Be on the look out for a posted press release, news/magazine feature articles, videos of broadcast news stories and any other media coverage about the company. Make sure the information is up to date (within the past five years).


Explore the website and pay attention to important details like multiple office locations, a board of directors or senior executive bios.

Professional Website

Don’t be intimidated by a well-designed site with impressive headlines and well-written, scannable copy. Is there a newsletter or a maintained blog? These are all signs of a business that cares about its message, image and brand.

These are only a few of the signs to look for when searching for high paying clients. Even if you’ve narrowed your marketing message to a specific target audience, you must to be able to tell the difference between low-paying clients and those willing to pay for your skills and expertise. What are some signs you recognize when searching for well-paying prospects?

Monday, September 7, 2009

GUEST POST: What Do You Do When A Prospective Client Requests a Free Sample?

I've just discovered Laura Cross's blog True Story Ink. It focuses on ghostwriting and writing nonfiction books, but Laura's got some great advice that's applicable to magazine writers and copywriters, drawing on over sixteen years of experience as a pro--including how to find and approach subject matter experts for a piece you're writing. It's a new blog, but definitely one to watch.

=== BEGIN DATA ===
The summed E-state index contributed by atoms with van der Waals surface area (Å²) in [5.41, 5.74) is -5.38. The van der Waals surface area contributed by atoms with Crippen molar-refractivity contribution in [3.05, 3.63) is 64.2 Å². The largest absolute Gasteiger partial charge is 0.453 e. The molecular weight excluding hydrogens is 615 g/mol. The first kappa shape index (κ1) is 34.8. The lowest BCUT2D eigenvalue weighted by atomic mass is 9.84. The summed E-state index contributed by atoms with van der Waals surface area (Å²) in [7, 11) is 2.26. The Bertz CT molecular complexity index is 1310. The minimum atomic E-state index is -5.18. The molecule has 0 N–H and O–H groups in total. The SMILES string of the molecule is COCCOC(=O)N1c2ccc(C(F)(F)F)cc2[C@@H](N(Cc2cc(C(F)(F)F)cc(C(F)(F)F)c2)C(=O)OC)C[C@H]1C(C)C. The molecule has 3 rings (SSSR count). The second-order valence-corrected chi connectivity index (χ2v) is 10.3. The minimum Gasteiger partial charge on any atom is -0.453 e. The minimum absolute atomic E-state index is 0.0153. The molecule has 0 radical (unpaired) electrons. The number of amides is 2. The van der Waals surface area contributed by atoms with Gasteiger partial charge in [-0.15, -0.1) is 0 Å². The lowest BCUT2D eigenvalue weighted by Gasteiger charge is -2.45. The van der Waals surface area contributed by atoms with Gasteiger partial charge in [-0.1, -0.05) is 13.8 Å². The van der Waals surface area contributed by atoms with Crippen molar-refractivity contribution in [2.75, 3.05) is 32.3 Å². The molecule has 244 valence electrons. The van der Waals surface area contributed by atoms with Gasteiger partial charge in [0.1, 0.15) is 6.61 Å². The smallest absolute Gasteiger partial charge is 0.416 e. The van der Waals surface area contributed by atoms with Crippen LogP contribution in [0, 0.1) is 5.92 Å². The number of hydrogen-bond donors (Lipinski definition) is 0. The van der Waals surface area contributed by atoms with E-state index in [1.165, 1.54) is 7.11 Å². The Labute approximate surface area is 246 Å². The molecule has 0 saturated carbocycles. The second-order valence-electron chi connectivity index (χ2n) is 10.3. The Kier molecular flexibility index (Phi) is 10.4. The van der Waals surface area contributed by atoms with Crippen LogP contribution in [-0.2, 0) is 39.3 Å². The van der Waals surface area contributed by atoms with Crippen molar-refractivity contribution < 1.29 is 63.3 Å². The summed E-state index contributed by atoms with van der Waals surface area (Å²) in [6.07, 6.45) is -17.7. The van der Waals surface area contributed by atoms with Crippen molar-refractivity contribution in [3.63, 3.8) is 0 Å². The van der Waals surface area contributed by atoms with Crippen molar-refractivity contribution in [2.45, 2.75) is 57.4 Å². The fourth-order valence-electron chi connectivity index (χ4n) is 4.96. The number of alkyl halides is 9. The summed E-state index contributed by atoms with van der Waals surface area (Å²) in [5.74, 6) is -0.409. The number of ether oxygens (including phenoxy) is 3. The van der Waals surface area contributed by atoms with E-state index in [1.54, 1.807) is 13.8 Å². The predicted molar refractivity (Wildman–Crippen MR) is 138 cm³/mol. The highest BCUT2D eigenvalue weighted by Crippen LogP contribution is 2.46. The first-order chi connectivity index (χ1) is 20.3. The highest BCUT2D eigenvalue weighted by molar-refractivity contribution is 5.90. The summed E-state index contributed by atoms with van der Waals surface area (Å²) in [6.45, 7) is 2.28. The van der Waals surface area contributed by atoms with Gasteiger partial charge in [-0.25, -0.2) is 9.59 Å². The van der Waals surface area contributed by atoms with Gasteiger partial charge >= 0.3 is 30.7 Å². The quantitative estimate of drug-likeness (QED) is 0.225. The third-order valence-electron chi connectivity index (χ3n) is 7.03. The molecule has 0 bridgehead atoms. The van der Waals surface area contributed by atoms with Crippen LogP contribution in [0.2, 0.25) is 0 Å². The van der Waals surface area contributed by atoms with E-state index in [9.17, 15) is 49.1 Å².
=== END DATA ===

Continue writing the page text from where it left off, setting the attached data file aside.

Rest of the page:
What Do You Do When A Prospective Client Requests a Free Sample?
By Laura Cross

I’ve noticed an increase in the number of clients asking me to provide free samples for their projects. Why is this? Are they afraid I can’t craft good content? Haven’t they reviewed my portfolio, read my testimonials, or perused my blog? Did they not notice my bio page, which clearly states I have been a professional freelance writer and editor for more than 16 years and actually have an education in this stuff? Maybe they just enjoy comparison-shopping or collecting samples?

I’d like to be able to do this. The next time I remodel my kitchen, I think I’ll ask the contractor if he can do a free remodel of my bathroom first so I can get an idea of his expertise before I invest. I wonder if my phone company would offer me a free sample of their services? Or my hair-stylist? Or the fancy four-star French restaurant downtown?

No one would consider actually asking for any of those services or products for free. As writers, we make our living writing. Yet, writers are continually asked to provide free copy.

I admit there was a time when I would dutifully crank out free samples whenever a prospective client asked. I figured editing a few pages of a manuscript or ghostwriting a short piece for their project was worth the effort to secure a profitable job. And it always worked. Until one day.

A few years ago I was approached by a well-known, reputable publication that produced an annual travel guide. To be considered for their assignment, they asked me to write a sample chapter for their upcoming issue. They also asked several other writers to do the same.

Even though I knew the spec would require a week to research and produce (during which time I would not be able to work on other paying projects) and I had some heavy competition, I was confident in my ability to create the winning chapter and secure the job – which was substantial and paid well. Alas, I was not selected for the job. Nor were any of the other writers.